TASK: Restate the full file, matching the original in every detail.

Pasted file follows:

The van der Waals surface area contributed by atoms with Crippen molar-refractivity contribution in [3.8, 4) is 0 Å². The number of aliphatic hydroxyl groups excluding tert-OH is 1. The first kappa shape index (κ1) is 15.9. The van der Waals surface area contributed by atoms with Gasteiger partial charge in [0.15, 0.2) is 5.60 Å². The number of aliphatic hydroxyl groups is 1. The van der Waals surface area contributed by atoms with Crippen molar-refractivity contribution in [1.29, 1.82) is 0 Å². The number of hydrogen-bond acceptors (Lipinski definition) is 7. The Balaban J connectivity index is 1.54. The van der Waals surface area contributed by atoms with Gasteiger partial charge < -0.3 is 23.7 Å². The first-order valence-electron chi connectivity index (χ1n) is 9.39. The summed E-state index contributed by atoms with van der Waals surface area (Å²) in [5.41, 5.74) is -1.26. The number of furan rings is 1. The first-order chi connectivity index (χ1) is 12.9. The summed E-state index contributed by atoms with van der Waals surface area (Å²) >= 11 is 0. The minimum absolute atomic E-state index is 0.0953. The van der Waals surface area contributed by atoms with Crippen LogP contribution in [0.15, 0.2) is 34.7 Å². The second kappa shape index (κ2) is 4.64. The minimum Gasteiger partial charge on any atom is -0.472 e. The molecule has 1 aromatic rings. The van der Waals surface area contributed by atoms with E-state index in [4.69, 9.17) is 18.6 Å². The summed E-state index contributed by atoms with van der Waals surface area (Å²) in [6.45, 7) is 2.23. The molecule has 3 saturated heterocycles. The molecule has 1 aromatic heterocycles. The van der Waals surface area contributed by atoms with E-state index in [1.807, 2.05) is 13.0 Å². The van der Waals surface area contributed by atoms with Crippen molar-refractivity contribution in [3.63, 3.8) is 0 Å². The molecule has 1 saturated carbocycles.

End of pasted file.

The van der Waals surface area contributed by atoms with Crippen molar-refractivity contribution in [3.8, 4) is 0 Å². The number of aliphatic hydroxyl groups excluding tert-OH is 1. The first kappa shape index (κ1) is 15.9. The van der Waals surface area contributed by atoms with Gasteiger partial charge in [0.15, 0.2) is 5.60 Å². The number of aliphatic hydroxyl groups is 1. The van der Waals surface area contributed by atoms with Crippen molar-refractivity contribution in [1.29, 1.82) is 0 Å². The number of hydrogen-bond acceptors (Lipinski definition) is 7. The Balaban J connectivity index is 1.54. The van der Waals surface area contributed by atoms with Gasteiger partial charge < -0.3 is 23.7 Å². The first-order valence-electron chi connectivity index (χ1n) is 9.39. The summed E-state index contributed by atoms with van der Waals surface area (Å²) in [5.41, 5.74) is -1.26. The number of furan rings is 1. The first-order chi connectivity index (χ1) is 12.9. The summed E-state index contributed by atoms with van der Waals surface area (Å²) >= 11 is 0. The minimum absolute atomic E-state index is 0.0953. The van der Waals surface area contributed by atoms with Crippen LogP contribution in [0.15, 0.2) is 34.7 Å². The second kappa shape index (κ2) is 4.64. The minimum Gasteiger partial charge on any atom is -0.472 e. The molecule has 1 aromatic rings. The van der Waals surface area contributed by atoms with E-state index in [4.69, 9.17) is 18.6 Å². The summed E-state index contributed by atoms with van der Waals surface area (Å²) in [6.45, 7) is 2.23. The molecule has 3 saturated heterocycles. The molecule has 1 aromatic heterocycles. The van der Waals surface area contributed by atoms with E-state index in [1.807, 2.05) is 13.0 Å². The van der Waals surface area contributed by atoms with Crippen molar-refractivity contribution in [3.63, 3.8) is 0 Å². The molecule has 1 saturated carbocycles.